I was struck last week by several headlines about the continuing growth of online advertising, but none more than this one: “Online Poised to Supplant Newspapers As World’s No. 2 Ad Medium.”
Of course, anyone alive and paying attention this last decade shouldn’t be that surprised by the headline. Unless they're surprised that newspapers are still #2 – they seem so yesterday. But as I considered that the online world is now 15 years old, and that search, the largest and most significant growth driver of online ad spend, is now 10 years old, it did push me to think about what this news might signify about the online advertising industry’s evolution.
You see, new media platforms (like online advertising, or television before it) behave a lot like other new platforms or technologies (for example, the PC) in how they grow and evolve. Take the world of the relational database. When Oracle first developed and began marketing its database technology, it was a major leap in the creation of a major new technology platform. And once it became established, several trends followed (collectively, let's refer to these as Stage 2 trends):
- Service firms sprung up everywhere, helping companies implement this new technology effectively. They commanded huge premiums, billing out their consultants at hundreds of dollars per hour. VARs and other technology resellers soon had a burgeoning new service offering to integrate in with their more hardware-centric services.
- Trade organizations and conferences designed to educate, train, and foster communication within this new and growing community of database developers were born. Oracle sponsored many of these conferences and user groups, and soon the industry outgrew even Oracle and thrived on its own.
- Computer engineering programs at the high school, undergraduate, and graduate program level began to teach and train up-and-coming technologists around this seminal new technology.
Today, companies large and small are well on their way to harnessing this new technology, and small and medium-sized businesses who previously would never have considered a technology as sophisticated as an Oracle database are now routinely hiring programmers to help them build applications leveraging tools and technologies introduced by a wide array of companies that enabled and empowered this democratization of the “database platform.”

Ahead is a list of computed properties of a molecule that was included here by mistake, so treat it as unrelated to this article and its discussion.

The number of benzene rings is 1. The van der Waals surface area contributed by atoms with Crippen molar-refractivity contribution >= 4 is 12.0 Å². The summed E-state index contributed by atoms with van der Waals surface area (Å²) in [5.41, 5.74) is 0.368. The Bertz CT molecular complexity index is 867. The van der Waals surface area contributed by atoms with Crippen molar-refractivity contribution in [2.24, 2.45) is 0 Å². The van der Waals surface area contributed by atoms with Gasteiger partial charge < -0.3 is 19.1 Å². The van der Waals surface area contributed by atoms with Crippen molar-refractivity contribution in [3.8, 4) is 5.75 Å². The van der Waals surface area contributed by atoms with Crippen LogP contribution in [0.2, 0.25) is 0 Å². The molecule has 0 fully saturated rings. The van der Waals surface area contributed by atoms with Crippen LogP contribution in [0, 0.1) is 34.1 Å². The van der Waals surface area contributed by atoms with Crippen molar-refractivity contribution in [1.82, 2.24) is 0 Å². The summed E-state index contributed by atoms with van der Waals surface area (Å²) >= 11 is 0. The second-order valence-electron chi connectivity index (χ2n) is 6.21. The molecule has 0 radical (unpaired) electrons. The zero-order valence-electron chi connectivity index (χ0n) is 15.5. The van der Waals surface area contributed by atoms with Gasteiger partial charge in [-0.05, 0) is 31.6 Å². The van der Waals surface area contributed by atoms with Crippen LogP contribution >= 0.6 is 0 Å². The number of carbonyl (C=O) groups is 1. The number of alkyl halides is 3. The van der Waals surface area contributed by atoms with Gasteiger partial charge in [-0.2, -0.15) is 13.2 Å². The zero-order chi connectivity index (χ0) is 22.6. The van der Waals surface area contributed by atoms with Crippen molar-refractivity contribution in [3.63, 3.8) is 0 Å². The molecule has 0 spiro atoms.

The new platform evolved through a third stage whereby the database went from being high-end and exclusive to ubiquitous. Simple enabling tools and the realization that the platform was a core technology and mission-critical made this all possible – and you don't hear as much from the VARs, nor does Oracle dictate or dominate the community.
I think online marketing, and search in particular, is following a very similar evolutionary path. There can be no doubt, with online now ranking #2 for all ad media, that the web is truly a substantive advertising platform, and I don’t know who might argue that the Google SERP isn’t a platform in and of itself – with nearly $25 billion of spend on PPC and the billions in investment and other spending that companies make to appear in organic results.
So after the introduction of the search platform, what would we expect for Stage 2?
- Service firms – Check! Firms like iProspect and iCrossing and Razorfish have all come into prominence by helping large brands exploit the new media platform.
- Trade organizations – SEMPO, check! Educational forums (like PPC Summit), check! Trade shows: SES, SMX, PubCon, AdCon, check, check, check, and check!
- Higher ed coursework and training – Even within a tradition-bound institution like Harvard Business School, a search through the case study library against "online marketing" results in more than 150 cases touching on the topic. Check! I’ve heard advisors counsel recent graduates interested in business and marketing with a one-word answer reminiscent of that given to Dustin Hoffman’s character post-graduation in The Graduate – with “internet marketing” replacing “plastics.” (OK, I know, it's two words, not one. Forgive me.)
And now as I look at the growth of companies like WordStream, I see the classic “Stage 3” phase of a new platform – tools and technologies that enable small and medium-sized businesses to level the playing field and compete against the larger companies and their high-priced service agency providers.
Stage 3 of these new platforms is always about democratization, about a new platform crossing over the chasm from a highly concentrated amount of big-spending exploiters and wildcat prospectors to a much larger number of everyday folk joining the evolution. And thanks to simple tools, along with a decade or so of people learning the ropes, a growing number of businesses are able to effectively compete and advertise within this new media platform. To the extent that these providers enable more effective adoption of other versions of the platform (e.g., Bing), we might see a slight weakening of Google's complete dominance of the platform.
Once these tools gain greater penetration, and our workforce is filled with more and more human talent capable of taking advantage of them, online will move to the #1 spot in terms of total advertising spend.
Related PostsBeyond Pumpkins & Pantyhose: 4 Business Lessons I Learned from Martha Stewart
3 Content Marketing ‘Best Practices’ that Small Businesses Should Ignore
Guerrilla Marketing: 20+ Examples and Strategies to Stand Out
‘Everyone’ is Not a Demographic: A Guide to Target Markets for Small Businesses